Operation to combat human trafficking ahead of Super Bowl LI

The crackdown has begun. The City of Houston captured video of a recent prostitution sting with officers posing as prostitutes and as the one who solicit them.

Houston Mayor Sylvester Turner says it's time to change a negative aspect of the city's reputation.

“We do not want to be known as a hub of human trafficking,” explains Turner.

Beside the undercover operations, the City also has a website to help people learn about the problem and combat it, in addition to providing resources for people who are the victims of trafficking. More programs related to combating trafficking are emerging.

The crackdown comes in advance of the Super Bowl in Houston on Feb. 5. Conventional wisdom says that fans from out of town bring cash and a certain moral flexibility while prostitutes from throughout the U.S. flock to the city to fill the demand. But is it true? A four-year study shows an increase in online sex advertisements in cities hosting the Big Game.

“Does that tell us all the johns that are here?," asks Minal Patel Davis, Mayor Turner’s special advisor on human trafficking. "It does not, but it gives us an idea that ads were placed.”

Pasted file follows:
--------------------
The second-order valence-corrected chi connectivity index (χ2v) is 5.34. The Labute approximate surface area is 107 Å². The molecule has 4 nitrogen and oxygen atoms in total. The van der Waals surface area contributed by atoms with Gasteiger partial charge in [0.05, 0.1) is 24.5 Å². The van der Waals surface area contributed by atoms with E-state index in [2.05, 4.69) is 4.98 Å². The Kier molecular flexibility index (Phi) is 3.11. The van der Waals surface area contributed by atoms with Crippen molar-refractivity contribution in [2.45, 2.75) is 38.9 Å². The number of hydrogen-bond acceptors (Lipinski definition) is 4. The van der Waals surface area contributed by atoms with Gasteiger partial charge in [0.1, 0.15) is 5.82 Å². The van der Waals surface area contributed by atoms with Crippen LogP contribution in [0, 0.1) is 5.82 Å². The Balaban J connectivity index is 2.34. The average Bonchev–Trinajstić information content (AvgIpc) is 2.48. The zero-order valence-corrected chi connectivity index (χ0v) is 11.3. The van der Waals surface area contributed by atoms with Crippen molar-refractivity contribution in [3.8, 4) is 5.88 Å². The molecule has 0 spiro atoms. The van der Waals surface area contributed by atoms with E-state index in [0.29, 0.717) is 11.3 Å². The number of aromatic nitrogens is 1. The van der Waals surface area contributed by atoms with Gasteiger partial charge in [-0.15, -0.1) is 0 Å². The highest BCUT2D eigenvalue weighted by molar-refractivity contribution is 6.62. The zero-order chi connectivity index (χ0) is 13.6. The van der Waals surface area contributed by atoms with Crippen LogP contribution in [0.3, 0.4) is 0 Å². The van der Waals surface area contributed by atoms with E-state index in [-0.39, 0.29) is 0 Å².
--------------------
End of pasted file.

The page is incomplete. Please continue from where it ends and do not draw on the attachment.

But little else. admits Davis. There's scant data available to support the theory that prostitution increases around the game, but Turner says we're in this for the long haul.

“This is not just for the Super Bowl," says Turner. "I will tell you we are using the exposure of the Super Bowl to heighten and bring attention to it.“

And speaking of attention, Houston Police Department Chief Art Acevedo says while the victims of trafficking can expect to get help and access to social services when they're taken into custody, the men and women soliciting them are in for different treatment.

“When we arrest you, we will expose you for the sick person that you are and we will plaster your face in the community so people know,” explains Acevedo.